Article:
November 29th, 2021

Chateau Ducru-Beaucaillou (D-B) is a long-time favourite of this scribe. A top Second Growth St. Julien in the 1855 Bordeaux Classification they celebrated via Zoom on October 24, 2020 their 300th anniversary over six families from 1720-2019 featuring present proprietor Bruno Borie toasting with vintages 2016, 1996, & glorious 1982. The property has a really fantastic terroir right on the Gironde River with those “beautiful stones” of the name an important contribution to the quality and long aging ability of the wines. My first visit was over 50 years ago back in 1970 which initially impressed me. Early exposure to their wines continued intensely over the next decades starting at the 4th International IWFS Convention held in 1974 in California where location was split first in LA followed by San Francisco. At Dining Out night in LA at Scandia on October 1, 1974 your scribe was in charge of tasting before serving each bottle from a case of both 1961s from Pontet-Canet & Ducru-Beaucaillou. An outstanding vintage as shown by the P-C but disappointingly all twelve of the D-B bottles suffered from “cooked hot storage”. A good experience learned about storage even from wines that were only 13 years old at the time. Subsequently many great bottles including on March 25, 1976 a marvellous aged subtle toffee 1934 from the Heublein auction held on May 23, 1972 in New York of the Delor collection. Later on several vertical tastings in the eighties confirmed the magical fruit character with amazing harmony this site can produce which usually improves with longer aging. On May 23, 1987 D-B blind from 1982 to 1966 included a lovely very St Julien 1978 and tannic backward 1975 but the stars were the older bottles of rich 1970 and elegant 1966. A year later on April 5, 1988 another blind vertical of 13 D-B from 1983 to 1959. Fourteen years after 1974 poor showing this well stored 1961 this time was all complex spices and concentration. 1959 was a tad musty but 1962 was beautifully balanced and also outstanding yet younger stars still in development were 1982 & 1970. At this tasting 1978 was more herbaceous and 1975 with a hard tannic finish.

Last week your scribe carrying all this baggage looked forward to studying aged bottles of 1978 D-B with braised duck leg and 1975 D-B with freshly home-made pasta for lasagna. Recently on this Blog we have referenced how exciting old D-B have shown from 1970 on November 1, 2021 here, 1966 on June 18, 2018 here, and vertical on May 8, 2017 here where the 1975 was creamier than the current one. Nonetheless continue to be impressed with how these older D-B have changed and improved for drinking with what might be too much bottle age. The 1975 now has lost those hard tannins and though finishing a tad too dry is excellent with food. Neal Martin in Vinous awarded 93 points to 1975 back in May 2018 with these comments:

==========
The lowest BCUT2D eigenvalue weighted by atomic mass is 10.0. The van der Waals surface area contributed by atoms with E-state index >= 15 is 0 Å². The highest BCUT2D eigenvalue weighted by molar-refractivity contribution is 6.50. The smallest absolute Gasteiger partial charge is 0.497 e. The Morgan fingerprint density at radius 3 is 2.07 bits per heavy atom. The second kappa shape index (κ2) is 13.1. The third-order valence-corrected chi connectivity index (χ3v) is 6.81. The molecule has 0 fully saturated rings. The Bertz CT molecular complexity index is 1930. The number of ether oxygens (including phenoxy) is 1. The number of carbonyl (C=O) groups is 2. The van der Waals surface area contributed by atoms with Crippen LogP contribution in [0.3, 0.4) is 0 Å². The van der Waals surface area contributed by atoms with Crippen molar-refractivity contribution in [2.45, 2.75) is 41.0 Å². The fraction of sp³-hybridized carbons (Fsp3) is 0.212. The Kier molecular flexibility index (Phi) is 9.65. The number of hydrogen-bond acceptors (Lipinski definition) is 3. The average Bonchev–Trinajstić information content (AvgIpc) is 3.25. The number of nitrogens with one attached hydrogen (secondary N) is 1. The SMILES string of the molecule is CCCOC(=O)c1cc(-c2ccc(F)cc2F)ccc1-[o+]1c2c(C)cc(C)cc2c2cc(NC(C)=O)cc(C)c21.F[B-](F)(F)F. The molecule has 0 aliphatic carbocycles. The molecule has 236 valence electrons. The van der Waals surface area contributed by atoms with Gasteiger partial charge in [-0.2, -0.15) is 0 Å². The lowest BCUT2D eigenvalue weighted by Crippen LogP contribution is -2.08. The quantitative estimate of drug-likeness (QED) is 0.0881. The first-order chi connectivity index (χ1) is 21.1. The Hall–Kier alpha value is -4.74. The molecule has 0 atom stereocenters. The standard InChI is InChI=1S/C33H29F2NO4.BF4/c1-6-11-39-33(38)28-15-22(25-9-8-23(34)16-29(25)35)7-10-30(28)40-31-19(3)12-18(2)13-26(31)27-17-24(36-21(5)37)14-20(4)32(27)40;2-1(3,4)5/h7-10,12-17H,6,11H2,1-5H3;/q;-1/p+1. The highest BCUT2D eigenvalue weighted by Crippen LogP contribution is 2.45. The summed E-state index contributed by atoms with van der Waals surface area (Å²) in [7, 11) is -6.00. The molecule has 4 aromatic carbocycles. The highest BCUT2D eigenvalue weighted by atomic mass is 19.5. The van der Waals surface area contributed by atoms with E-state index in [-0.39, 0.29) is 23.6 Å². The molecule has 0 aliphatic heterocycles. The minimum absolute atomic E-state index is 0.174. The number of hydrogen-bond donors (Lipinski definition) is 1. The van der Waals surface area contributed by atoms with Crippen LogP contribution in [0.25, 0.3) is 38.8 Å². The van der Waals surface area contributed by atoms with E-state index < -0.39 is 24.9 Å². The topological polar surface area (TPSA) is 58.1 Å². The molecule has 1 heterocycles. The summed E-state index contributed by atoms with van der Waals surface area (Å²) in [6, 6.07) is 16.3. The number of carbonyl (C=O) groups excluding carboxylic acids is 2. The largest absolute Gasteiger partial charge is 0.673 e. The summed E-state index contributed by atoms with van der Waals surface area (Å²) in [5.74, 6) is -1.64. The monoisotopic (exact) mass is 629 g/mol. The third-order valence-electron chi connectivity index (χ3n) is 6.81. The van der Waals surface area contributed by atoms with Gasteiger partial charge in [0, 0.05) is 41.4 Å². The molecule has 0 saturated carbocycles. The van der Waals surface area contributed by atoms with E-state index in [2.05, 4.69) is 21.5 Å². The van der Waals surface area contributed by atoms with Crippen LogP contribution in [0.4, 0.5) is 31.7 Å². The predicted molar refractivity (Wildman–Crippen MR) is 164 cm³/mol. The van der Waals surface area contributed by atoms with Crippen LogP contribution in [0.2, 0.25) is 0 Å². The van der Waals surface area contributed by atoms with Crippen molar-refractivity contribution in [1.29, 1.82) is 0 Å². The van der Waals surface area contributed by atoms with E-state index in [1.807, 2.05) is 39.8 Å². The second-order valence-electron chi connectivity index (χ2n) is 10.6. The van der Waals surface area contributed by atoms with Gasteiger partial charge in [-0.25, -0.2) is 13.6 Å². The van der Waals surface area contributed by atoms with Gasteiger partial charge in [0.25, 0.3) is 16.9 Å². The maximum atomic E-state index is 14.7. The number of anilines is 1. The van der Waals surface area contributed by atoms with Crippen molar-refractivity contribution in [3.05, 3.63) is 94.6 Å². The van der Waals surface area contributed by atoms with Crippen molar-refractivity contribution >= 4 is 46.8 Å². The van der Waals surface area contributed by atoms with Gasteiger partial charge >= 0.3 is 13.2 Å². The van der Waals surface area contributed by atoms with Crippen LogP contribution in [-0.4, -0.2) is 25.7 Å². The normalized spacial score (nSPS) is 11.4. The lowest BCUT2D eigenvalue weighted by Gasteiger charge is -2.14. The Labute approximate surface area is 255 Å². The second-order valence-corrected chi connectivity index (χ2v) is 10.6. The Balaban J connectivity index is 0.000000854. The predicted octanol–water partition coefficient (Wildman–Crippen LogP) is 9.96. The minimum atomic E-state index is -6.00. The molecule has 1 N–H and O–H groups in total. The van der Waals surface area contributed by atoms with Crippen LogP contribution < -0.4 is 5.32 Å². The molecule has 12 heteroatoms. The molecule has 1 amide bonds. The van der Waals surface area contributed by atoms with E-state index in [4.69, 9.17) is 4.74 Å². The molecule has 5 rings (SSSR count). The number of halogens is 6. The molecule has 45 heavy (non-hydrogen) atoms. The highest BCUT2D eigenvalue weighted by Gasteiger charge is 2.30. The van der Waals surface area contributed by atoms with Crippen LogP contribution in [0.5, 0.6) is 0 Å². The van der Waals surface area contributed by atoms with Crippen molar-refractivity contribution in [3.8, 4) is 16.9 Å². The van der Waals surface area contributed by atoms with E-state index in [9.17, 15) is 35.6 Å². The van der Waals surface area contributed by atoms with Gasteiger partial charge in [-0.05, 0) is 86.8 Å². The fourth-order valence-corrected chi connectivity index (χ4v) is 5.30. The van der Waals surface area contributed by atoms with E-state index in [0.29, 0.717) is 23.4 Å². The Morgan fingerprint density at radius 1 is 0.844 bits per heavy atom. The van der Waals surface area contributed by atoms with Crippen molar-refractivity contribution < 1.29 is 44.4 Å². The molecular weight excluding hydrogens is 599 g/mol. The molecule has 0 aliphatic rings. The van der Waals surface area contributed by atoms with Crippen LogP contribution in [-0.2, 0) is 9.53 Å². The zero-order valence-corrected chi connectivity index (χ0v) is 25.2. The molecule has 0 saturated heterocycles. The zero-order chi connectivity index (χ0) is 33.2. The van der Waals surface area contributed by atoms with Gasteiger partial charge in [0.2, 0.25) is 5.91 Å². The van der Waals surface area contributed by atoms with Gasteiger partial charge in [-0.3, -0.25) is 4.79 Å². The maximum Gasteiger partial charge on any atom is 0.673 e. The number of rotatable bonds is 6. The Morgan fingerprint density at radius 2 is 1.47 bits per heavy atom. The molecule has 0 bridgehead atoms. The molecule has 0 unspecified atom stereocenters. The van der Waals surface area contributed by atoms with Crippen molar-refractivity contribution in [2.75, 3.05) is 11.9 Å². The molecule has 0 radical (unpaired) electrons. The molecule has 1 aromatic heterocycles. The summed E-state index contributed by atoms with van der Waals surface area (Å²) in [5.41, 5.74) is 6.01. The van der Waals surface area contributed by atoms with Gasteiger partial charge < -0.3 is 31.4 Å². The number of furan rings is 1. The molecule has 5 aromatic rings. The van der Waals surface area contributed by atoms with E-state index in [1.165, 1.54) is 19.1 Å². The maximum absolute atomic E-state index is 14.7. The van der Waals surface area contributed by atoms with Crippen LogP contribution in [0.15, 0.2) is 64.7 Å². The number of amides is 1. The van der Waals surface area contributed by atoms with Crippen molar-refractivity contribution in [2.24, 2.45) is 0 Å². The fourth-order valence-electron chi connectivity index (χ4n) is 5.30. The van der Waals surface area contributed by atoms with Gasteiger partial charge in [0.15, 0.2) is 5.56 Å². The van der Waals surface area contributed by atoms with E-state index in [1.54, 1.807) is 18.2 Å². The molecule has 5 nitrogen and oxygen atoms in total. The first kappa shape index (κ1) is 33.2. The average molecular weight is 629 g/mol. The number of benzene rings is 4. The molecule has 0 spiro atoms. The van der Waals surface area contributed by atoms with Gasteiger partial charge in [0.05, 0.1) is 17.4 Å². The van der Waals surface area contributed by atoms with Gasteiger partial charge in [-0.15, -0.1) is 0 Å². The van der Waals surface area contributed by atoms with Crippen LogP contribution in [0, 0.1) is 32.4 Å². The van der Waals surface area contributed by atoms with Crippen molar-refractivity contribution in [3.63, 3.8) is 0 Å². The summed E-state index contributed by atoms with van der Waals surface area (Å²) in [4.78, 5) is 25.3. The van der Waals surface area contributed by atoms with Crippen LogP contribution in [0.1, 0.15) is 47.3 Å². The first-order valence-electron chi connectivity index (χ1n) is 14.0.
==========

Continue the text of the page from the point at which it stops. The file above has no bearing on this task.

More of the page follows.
The 1975 Ducru Beaucaillou is a vintage that I had not encountered for 15 years but my God, what a wonderful wine! Surely the best between 1970 and 1982, the 1975 is beautifully balanced with ample fruit on the quite precocious nose that is more akin to a 1982 or 1985. Certainly unlike some of its more esteemed counterparts, this
1975 shows no signs of drying out or hard tannins, one of the best I have encountered for some time. (NM)

The 1978 was truly sensational with still a lot of fruit left and combining the inherent herbaceousness of that year from the foreground into the background as a freshness. It is now integrated beautifully into the more prominent defined terroir of cedar, cigar-box, minerals and undergrowth. A treasure.

Confirming earlier comments on 1978 D-B by Neal Martin and John Gilman:

Neal Martin’s Wine Journal in 2010: “Served at the Ducru offline in London. One of the highlights of this vertical, this is a classic 1970s Saint Julien that is aged much better than one would presuppose. The nose is leafy, unashamedly austere with cedar, cigar box and a touch of peppermint, yet there is still agreeable clarity and
precision. The palate is medium-bodied, very well balanced with sturdy but fine tannins, an “unbending”, conservative Ducru Beaucaillou that has great focus and vigour. Lively dark cherry finish with hints of tomato and even some toffee/creme-brulee notes lingering on the aftertaste. Very elegant and poised, this is the kind of mature claret I adore. Lovely. Drink now-2020.” 92 points

John Gilman in May 2012:

The 1978 Ducru is one of the unequivocal successes from this vintage. The wine shows just a bit of the overt bell pepper tones of this year, which was “saved” by a brilliant Indian Summer that brought late-arriving ripeness to the grapes in what had looked for a long time like a vintage that was not going to be successful. I have drunk more than a case of the ’78 Ducru over the years and have enjoyed each and every bottle, but have noticed that the slightly “weedy” nature of the vintage has increased a bit in the last few years. The bouquet is deep and complex, offering up a tertiary blend of cassis, bell pepper, tobacco leaf, gravelly soil tones, a touch of coffee, fresh herb
tones, cigar smoke and cedar. On the palate the wine is deep, full-bodied and nicely balanced, with a good core, lovely complexity, melting tannins and a long, tangy and beautifully focused finish. The wine these days has a “cooler vintage” profile that I very much enjoy, as the slight weediness from the not quite ideal physiological
ripeness of the ’78 vintage provides a character that is very much in keeping with claret from this and earlier epochs. Today, some palates may find this lovely wine just a touch “green”, but I find it absolutely enjoyable and it is a great success in the context of the vintage. (Drink between 2009-2030) 90 Points.

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November 29th, 2021

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